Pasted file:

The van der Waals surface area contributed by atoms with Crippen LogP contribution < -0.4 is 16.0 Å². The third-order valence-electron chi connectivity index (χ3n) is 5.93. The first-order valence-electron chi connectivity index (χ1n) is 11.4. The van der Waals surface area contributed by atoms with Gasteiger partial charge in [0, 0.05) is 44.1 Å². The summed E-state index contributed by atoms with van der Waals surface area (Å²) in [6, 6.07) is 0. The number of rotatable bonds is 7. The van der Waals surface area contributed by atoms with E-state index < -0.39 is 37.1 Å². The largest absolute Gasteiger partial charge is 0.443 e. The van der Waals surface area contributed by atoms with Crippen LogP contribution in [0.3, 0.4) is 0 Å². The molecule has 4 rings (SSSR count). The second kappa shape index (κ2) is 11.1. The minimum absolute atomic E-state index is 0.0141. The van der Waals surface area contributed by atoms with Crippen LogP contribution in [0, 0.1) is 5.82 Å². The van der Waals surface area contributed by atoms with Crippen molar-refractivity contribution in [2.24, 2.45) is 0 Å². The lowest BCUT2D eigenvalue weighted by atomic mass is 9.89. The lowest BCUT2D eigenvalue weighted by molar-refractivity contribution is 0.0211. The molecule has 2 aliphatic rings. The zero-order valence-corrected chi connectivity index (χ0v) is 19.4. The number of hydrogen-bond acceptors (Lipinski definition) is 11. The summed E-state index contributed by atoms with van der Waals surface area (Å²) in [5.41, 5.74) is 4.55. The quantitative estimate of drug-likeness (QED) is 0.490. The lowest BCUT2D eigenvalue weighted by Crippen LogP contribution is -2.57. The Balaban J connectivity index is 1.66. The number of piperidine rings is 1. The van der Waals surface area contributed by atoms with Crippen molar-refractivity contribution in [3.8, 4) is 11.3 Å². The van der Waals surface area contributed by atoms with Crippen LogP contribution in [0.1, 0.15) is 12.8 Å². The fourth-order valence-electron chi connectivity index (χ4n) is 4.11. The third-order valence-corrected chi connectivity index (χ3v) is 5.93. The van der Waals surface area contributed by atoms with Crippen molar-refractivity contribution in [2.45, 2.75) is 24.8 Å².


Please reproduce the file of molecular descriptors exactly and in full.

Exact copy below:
The van der Waals surface area contributed by atoms with Crippen LogP contribution < -0.4 is 16.0 Å². The third-order valence-electron chi connectivity index (χ3n) is 5.93. The first-order valence-electron chi connectivity index (χ1n) is 11.4. The van der Waals surface area contributed by atoms with Gasteiger partial charge in [0, 0.05) is 44.1 Å². The summed E-state index contributed by atoms with van der Waals surface area (Å²) in [6, 6.07) is 0. The number of rotatable bonds is 7. The van der Waals surface area contributed by atoms with E-state index < -0.39 is 37.1 Å². The largest absolute Gasteiger partial charge is 0.443 e. The van der Waals surface area contributed by atoms with Crippen LogP contribution in [0.3, 0.4) is 0 Å². The molecule has 4 rings (SSSR count). The second kappa shape index (κ2) is 11.1. The minimum absolute atomic E-state index is 0.0141. The van der Waals surface area contributed by atoms with Crippen LogP contribution in [0, 0.1) is 5.82 Å². The van der Waals surface area contributed by atoms with Crippen molar-refractivity contribution in [2.24, 2.45) is 0 Å². The lowest BCUT2D eigenvalue weighted by atomic mass is 9.89. The lowest BCUT2D eigenvalue weighted by molar-refractivity contribution is 0.0211. The molecule has 2 aliphatic rings. The zero-order valence-corrected chi connectivity index (χ0v) is 19.4. The number of hydrogen-bond acceptors (Lipinski definition) is 11. The summed E-state index contributed by atoms with van der Waals surface area (Å²) in [5.41, 5.74) is 4.55. The quantitative estimate of drug-likeness (QED) is 0.490. The lowest BCUT2D eigenvalue weighted by Crippen LogP contribution is -2.57. The Balaban J connectivity index is 1.66. The number of piperidine rings is 1. The van der Waals surface area contributed by atoms with Crippen molar-refractivity contribution in [3.8, 4) is 11.3 Å². The van der Waals surface area contributed by atoms with Crippen LogP contribution in [0.1, 0.15) is 12.8 Å². The fourth-order valence-electron chi connectivity index (χ4n) is 4.11. The third-order valence-corrected chi connectivity index (χ3v) is 5.93. The van der Waals surface area contributed by atoms with Crippen molar-refractivity contribution in [2.45, 2.75) is 24.8 Å².